The most cited risk-factors or predictors associated with AI are female gender [15, 24, 25], advanced age [16], perineal and surgical lesions combined with a feeling of incomplete defecation [27], multiple births [28], and anorectal and urogynecologic surgeries [17]. In addition, other authors have also cited idiopathic factors, rectal prolapse, menopause, and traumas [29]; diarrhea whether infectious or not [17]; inflammatory bowel disease combined with abusive use of laxatives, fecal impaction, rectal neoplasia and neuropathy [30]; immobility and dementia [31]; neurological diseases and disorders such as multiple sclerosis and Parkinson disease [17]; fistulotomy and ileal pouch reconstruction [8]; and median episiotomy [31, 14].

The association of diabetes with AI, especially among the elderly, is worthy of note. In a group of 113 elderly persons, who were receiving outpatient follow-up, 2.4% of them reported having AI at least 5 years after diabetes diagnosis [32]. Diabetes was one of the factors associated with AI in a group of 4815 women aged 82-87 years [26]. The effects of hyperglycemia on anorectal motor and sensory function was assessed in 18 patients with diabetes (8 with type 1 and 10 with type 2 diabetes) by a systematic measurement of blood glucose and measurements of anorectal motility and sensation. The results revealed that acute hyperglycemia inhibits external anal sphincter function and decreases rectal compliance, potentially increasing the risk of FI [33]. An experimental study with male Wistar rats suggested that high glycemic levels may cause hypotonia of the anal sphincter, which may lead to complications such as FI [34].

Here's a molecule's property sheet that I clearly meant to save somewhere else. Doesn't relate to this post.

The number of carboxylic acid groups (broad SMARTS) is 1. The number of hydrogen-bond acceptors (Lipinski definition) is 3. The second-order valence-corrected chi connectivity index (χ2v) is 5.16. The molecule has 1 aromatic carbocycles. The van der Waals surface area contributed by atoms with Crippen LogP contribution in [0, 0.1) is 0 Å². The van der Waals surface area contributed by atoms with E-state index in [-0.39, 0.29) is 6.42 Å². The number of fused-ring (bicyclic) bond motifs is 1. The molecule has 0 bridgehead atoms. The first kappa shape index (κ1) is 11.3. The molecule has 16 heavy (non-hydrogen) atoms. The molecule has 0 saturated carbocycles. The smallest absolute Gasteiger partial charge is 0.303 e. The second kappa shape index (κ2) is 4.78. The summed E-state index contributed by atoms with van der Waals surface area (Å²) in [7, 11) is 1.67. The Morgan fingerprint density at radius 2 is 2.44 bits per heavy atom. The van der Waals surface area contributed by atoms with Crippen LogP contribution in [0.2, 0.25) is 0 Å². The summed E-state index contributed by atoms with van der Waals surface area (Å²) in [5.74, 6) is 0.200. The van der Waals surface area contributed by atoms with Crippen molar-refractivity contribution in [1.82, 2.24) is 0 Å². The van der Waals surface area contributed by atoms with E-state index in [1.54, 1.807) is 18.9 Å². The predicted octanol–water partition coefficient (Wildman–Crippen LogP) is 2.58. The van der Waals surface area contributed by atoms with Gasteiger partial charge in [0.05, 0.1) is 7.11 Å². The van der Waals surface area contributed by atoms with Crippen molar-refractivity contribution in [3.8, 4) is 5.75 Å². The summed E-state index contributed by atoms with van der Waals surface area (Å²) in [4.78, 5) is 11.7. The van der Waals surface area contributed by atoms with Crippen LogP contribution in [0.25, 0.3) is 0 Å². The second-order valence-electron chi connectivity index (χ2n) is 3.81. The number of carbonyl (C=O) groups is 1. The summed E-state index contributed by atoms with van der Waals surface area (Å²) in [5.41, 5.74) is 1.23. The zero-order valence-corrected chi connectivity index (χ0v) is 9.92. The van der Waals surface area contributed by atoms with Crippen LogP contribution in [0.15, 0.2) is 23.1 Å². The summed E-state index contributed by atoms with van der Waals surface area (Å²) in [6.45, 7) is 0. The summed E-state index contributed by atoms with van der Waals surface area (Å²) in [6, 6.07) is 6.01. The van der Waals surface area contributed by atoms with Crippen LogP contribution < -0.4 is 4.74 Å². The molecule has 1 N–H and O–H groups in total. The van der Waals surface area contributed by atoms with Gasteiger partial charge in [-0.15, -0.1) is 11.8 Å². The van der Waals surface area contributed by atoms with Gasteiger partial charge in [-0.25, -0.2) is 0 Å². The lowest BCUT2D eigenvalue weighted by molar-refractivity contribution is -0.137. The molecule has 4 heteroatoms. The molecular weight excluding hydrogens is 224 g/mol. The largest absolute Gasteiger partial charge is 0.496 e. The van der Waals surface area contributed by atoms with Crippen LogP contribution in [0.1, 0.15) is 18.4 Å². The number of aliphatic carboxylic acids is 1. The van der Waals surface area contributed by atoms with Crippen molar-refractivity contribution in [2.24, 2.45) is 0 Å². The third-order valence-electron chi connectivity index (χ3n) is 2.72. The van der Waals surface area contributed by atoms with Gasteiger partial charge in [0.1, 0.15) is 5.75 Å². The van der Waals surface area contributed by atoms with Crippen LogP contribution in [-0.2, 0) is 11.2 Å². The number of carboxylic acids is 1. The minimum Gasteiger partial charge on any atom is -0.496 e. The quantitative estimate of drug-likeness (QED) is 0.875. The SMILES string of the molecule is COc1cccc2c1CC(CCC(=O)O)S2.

2. Conservative treatment of anal incontinence

Epidemiological data on AI and its impact on the quality of life of individuals indicate the need for early diagnosis and prevention of this condition. However, this is not always possible because AI tends to be underreported by patients and underinvestigated by health professionals.

Anal incontinence can usually be treated by surgical or conservative means, according to the etiology and severity of the condition, and clinical status of the patient.

In this chapter, only the conservative treatment of AI is described and discussed.

The conservative treatment consists of nutritional-hygienic interventions and perineal rehabilitation through pelvic floor muscle training (PFMT).

2.1. Nutritional-hygienic interventions (behavioral change)

Behavioral change is part of the conservative treatment, consisting of techniques that contribute to restoration of continence, especially in the presence of fecal urgency.